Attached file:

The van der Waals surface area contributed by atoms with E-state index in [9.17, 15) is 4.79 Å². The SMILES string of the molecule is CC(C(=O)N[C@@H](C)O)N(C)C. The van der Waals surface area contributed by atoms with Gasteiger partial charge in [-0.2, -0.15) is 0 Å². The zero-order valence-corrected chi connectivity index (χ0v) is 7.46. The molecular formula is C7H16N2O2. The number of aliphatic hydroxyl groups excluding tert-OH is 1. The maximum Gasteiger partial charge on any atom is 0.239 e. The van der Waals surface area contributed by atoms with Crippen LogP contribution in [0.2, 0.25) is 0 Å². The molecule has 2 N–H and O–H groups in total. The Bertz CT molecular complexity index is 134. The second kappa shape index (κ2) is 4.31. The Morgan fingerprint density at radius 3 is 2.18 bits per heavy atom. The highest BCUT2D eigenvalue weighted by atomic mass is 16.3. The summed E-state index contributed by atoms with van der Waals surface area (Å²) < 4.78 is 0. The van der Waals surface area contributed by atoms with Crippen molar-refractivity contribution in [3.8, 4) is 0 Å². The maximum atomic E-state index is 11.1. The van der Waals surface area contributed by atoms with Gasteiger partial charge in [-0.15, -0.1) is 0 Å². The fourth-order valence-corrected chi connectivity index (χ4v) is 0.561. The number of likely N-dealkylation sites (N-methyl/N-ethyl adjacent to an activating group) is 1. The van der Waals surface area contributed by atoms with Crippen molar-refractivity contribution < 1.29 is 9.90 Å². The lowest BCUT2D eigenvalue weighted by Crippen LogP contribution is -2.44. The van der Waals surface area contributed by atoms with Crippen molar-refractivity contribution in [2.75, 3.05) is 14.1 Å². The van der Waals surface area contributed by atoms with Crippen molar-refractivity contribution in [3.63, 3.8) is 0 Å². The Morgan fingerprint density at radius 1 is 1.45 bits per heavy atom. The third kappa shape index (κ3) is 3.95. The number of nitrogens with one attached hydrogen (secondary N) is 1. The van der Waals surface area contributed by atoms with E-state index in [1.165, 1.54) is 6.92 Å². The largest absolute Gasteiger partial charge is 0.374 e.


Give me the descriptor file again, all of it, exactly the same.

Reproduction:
The van der Waals surface area contributed by atoms with E-state index in [9.17, 15) is 4.79 Å². The SMILES string of the molecule is CC(C(=O)N[C@@H](C)O)N(C)C. The van der Waals surface area contributed by atoms with Gasteiger partial charge in [-0.2, -0.15) is 0 Å². The zero-order valence-corrected chi connectivity index (χ0v) is 7.46. The molecular formula is C7H16N2O2. The number of aliphatic hydroxyl groups excluding tert-OH is 1. The maximum Gasteiger partial charge on any atom is 0.239 e. The van der Waals surface area contributed by atoms with Crippen LogP contribution in [0.2, 0.25) is 0 Å². The molecule has 2 N–H and O–H groups in total. The Bertz CT molecular complexity index is 134. The second kappa shape index (κ2) is 4.31. The Morgan fingerprint density at radius 3 is 2.18 bits per heavy atom. The highest BCUT2D eigenvalue weighted by atomic mass is 16.3. The summed E-state index contributed by atoms with van der Waals surface area (Å²) < 4.78 is 0. The van der Waals surface area contributed by atoms with Crippen molar-refractivity contribution in [3.8, 4) is 0 Å². The maximum atomic E-state index is 11.1. The van der Waals surface area contributed by atoms with Gasteiger partial charge in [-0.15, -0.1) is 0 Å². The fourth-order valence-corrected chi connectivity index (χ4v) is 0.561. The number of likely N-dealkylation sites (N-methyl/N-ethyl adjacent to an activating group) is 1. The van der Waals surface area contributed by atoms with Crippen molar-refractivity contribution < 1.29 is 9.90 Å². The lowest BCUT2D eigenvalue weighted by Crippen LogP contribution is -2.44. The van der Waals surface area contributed by atoms with Crippen molar-refractivity contribution in [2.75, 3.05) is 14.1 Å². The van der Waals surface area contributed by atoms with Crippen molar-refractivity contribution in [3.63, 3.8) is 0 Å². The Morgan fingerprint density at radius 1 is 1.45 bits per heavy atom. The third kappa shape index (κ3) is 3.95. The number of nitrogens with one attached hydrogen (secondary N) is 1. The van der Waals surface area contributed by atoms with E-state index in [1.165, 1.54) is 6.92 Å². The largest absolute Gasteiger partial charge is 0.374 e.